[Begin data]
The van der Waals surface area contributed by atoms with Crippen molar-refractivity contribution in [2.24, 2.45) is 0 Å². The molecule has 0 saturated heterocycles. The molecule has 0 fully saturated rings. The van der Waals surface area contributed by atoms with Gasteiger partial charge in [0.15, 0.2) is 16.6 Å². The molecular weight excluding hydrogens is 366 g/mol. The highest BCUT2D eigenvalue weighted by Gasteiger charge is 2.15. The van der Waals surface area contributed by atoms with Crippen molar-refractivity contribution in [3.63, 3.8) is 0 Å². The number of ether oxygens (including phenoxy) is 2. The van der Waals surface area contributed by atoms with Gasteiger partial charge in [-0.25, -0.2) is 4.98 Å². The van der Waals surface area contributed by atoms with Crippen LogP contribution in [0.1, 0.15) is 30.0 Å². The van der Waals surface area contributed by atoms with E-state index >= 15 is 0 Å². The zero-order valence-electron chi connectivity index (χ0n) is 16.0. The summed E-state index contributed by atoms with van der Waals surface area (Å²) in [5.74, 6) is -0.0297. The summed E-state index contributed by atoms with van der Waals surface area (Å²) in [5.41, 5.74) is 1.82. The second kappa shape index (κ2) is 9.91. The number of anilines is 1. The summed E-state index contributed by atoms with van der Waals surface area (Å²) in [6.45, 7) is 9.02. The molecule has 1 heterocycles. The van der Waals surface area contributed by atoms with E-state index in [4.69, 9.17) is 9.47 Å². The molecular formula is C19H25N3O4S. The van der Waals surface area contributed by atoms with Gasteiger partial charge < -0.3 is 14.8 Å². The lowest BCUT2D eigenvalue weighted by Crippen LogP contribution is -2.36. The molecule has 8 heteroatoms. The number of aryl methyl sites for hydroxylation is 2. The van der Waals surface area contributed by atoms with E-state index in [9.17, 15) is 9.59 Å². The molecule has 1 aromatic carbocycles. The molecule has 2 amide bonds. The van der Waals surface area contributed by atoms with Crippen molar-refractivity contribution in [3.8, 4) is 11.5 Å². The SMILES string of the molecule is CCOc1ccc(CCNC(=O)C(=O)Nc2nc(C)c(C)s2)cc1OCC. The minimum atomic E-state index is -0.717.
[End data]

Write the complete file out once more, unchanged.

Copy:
The van der Waals surface area contributed by atoms with Crippen molar-refractivity contribution in [2.24, 2.45) is 0 Å². The molecule has 0 saturated heterocycles. The molecule has 0 fully saturated rings. The van der Waals surface area contributed by atoms with Gasteiger partial charge in [0.15, 0.2) is 16.6 Å². The molecular weight excluding hydrogens is 366 g/mol. The highest BCUT2D eigenvalue weighted by Gasteiger charge is 2.15. The van der Waals surface area contributed by atoms with Crippen molar-refractivity contribution in [3.63, 3.8) is 0 Å². The number of ether oxygens (including phenoxy) is 2. The van der Waals surface area contributed by atoms with Gasteiger partial charge in [-0.25, -0.2) is 4.98 Å². The van der Waals surface area contributed by atoms with Crippen LogP contribution in [0.1, 0.15) is 30.0 Å². The van der Waals surface area contributed by atoms with E-state index >= 15 is 0 Å². The zero-order valence-electron chi connectivity index (χ0n) is 16.0. The summed E-state index contributed by atoms with van der Waals surface area (Å²) in [5.74, 6) is -0.0297. The summed E-state index contributed by atoms with van der Waals surface area (Å²) in [5.41, 5.74) is 1.82. The second kappa shape index (κ2) is 9.91. The number of anilines is 1. The summed E-state index contributed by atoms with van der Waals surface area (Å²) in [6.45, 7) is 9.02. The molecule has 1 heterocycles. The van der Waals surface area contributed by atoms with E-state index in [4.69, 9.17) is 9.47 Å². The molecular formula is C19H25N3O4S. The van der Waals surface area contributed by atoms with Gasteiger partial charge < -0.3 is 14.8 Å². The lowest BCUT2D eigenvalue weighted by Crippen LogP contribution is -2.36. The molecule has 8 heteroatoms. The number of aryl methyl sites for hydroxylation is 2. The van der Waals surface area contributed by atoms with E-state index in [9.17, 15) is 9.59 Å². The molecule has 1 aromatic carbocycles. The molecule has 2 amide bonds. The van der Waals surface area contributed by atoms with Crippen molar-refractivity contribution in [3.8, 4) is 11.5 Å². The SMILES string of the molecule is CCOc1ccc(CCNC(=O)C(=O)Nc2nc(C)c(C)s2)cc1OCC. The minimum atomic E-state index is -0.717.